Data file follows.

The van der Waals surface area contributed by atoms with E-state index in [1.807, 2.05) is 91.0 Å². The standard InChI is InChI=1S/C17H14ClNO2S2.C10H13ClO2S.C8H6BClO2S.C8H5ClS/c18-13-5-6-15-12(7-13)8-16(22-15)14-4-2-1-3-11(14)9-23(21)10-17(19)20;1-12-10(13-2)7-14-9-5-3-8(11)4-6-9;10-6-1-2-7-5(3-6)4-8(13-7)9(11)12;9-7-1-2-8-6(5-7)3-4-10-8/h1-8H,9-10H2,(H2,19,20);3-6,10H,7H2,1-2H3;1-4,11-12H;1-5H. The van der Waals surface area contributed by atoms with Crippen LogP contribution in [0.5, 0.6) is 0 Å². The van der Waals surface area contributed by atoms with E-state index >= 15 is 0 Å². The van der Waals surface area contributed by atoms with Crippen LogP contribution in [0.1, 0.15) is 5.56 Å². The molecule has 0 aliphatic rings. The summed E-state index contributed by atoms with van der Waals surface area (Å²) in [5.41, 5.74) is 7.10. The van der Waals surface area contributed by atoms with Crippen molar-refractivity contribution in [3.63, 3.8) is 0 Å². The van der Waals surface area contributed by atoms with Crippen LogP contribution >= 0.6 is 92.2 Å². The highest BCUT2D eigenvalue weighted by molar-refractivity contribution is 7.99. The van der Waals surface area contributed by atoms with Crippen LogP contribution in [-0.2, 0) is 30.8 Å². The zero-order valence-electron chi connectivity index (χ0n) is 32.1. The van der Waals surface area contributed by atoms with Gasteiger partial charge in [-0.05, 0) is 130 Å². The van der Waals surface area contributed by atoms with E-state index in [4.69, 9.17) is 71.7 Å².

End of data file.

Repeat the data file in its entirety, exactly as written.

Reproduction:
The van der Waals surface area contributed by atoms with E-state index in [1.807, 2.05) is 91.0 Å². The standard InChI is InChI=1S/C17H14ClNO2S2.C10H13ClO2S.C8H6BClO2S.C8H5ClS/c18-13-5-6-15-12(7-13)8-16(22-15)14-4-2-1-3-11(14)9-23(21)10-17(19)20;1-12-10(13-2)7-14-9-5-3-8(11)4-6-9;10-6-1-2-7-5(3-6)4-8(13-7)9(11)12;9-7-1-2-8-6(5-7)3-4-10-8/h1-8H,9-10H2,(H2,19,20);3-6,10H,7H2,1-2H3;1-4,11-12H;1-5H. The van der Waals surface area contributed by atoms with Crippen LogP contribution in [0.5, 0.6) is 0 Å². The van der Waals surface area contributed by atoms with E-state index >= 15 is 0 Å². The van der Waals surface area contributed by atoms with Crippen LogP contribution in [0.1, 0.15) is 5.56 Å². The molecule has 0 aliphatic rings. The summed E-state index contributed by atoms with van der Waals surface area (Å²) in [5.41, 5.74) is 7.10. The van der Waals surface area contributed by atoms with Crippen molar-refractivity contribution in [3.63, 3.8) is 0 Å². The van der Waals surface area contributed by atoms with Crippen LogP contribution >= 0.6 is 92.2 Å². The highest BCUT2D eigenvalue weighted by molar-refractivity contribution is 7.99. The van der Waals surface area contributed by atoms with Crippen LogP contribution in [-0.2, 0) is 30.8 Å². The zero-order valence-electron chi connectivity index (χ0n) is 32.1. The van der Waals surface area contributed by atoms with Gasteiger partial charge in [-0.05, 0) is 130 Å². The van der Waals surface area contributed by atoms with E-state index in [4.69, 9.17) is 71.7 Å².